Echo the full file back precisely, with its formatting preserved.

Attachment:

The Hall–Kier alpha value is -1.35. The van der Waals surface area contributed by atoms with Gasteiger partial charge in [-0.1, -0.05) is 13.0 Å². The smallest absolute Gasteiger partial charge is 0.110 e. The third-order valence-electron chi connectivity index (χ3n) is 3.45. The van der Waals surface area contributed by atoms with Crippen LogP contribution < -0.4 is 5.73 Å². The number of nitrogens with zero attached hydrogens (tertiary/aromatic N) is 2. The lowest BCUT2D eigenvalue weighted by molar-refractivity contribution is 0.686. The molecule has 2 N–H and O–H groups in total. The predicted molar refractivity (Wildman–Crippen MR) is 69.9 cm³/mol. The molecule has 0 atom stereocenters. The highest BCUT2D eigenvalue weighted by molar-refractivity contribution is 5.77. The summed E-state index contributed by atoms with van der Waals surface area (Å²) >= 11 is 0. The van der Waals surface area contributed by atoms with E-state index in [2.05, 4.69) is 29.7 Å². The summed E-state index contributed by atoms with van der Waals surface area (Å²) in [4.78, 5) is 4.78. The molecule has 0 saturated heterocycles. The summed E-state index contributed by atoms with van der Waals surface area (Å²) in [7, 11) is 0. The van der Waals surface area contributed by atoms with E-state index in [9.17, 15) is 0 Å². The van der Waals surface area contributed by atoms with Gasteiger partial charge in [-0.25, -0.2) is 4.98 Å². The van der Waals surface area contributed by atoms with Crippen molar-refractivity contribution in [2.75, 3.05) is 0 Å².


The Hall–Kier alpha value is -1.35. The van der Waals surface area contributed by atoms with Gasteiger partial charge in [-0.1, -0.05) is 13.0 Å². The smallest absolute Gasteiger partial charge is 0.110 e. The third-order valence-electron chi connectivity index (χ3n) is 3.45. The van der Waals surface area contributed by atoms with Crippen LogP contribution < -0.4 is 5.73 Å². The number of nitrogens with zero attached hydrogens (tertiary/aromatic N) is 2. The lowest BCUT2D eigenvalue weighted by molar-refractivity contribution is 0.686. The molecule has 2 N–H and O–H groups in total. The predicted molar refractivity (Wildman–Crippen MR) is 69.9 cm³/mol. The molecule has 0 atom stereocenters. The highest BCUT2D eigenvalue weighted by molar-refractivity contribution is 5.77. The summed E-state index contributed by atoms with van der Waals surface area (Å²) >= 11 is 0. The van der Waals surface area contributed by atoms with E-state index in [2.05, 4.69) is 29.7 Å². The summed E-state index contributed by atoms with van der Waals surface area (Å²) in [4.78, 5) is 4.78. The molecule has 0 saturated heterocycles. The summed E-state index contributed by atoms with van der Waals surface area (Å²) in [7, 11) is 0. The van der Waals surface area contributed by atoms with E-state index in [9.17, 15) is 0 Å². The van der Waals surface area contributed by atoms with Gasteiger partial charge in [-0.25, -0.2) is 4.98 Å². The van der Waals surface area contributed by atoms with Crippen molar-refractivity contribution in [2.75, 3.05) is 0 Å².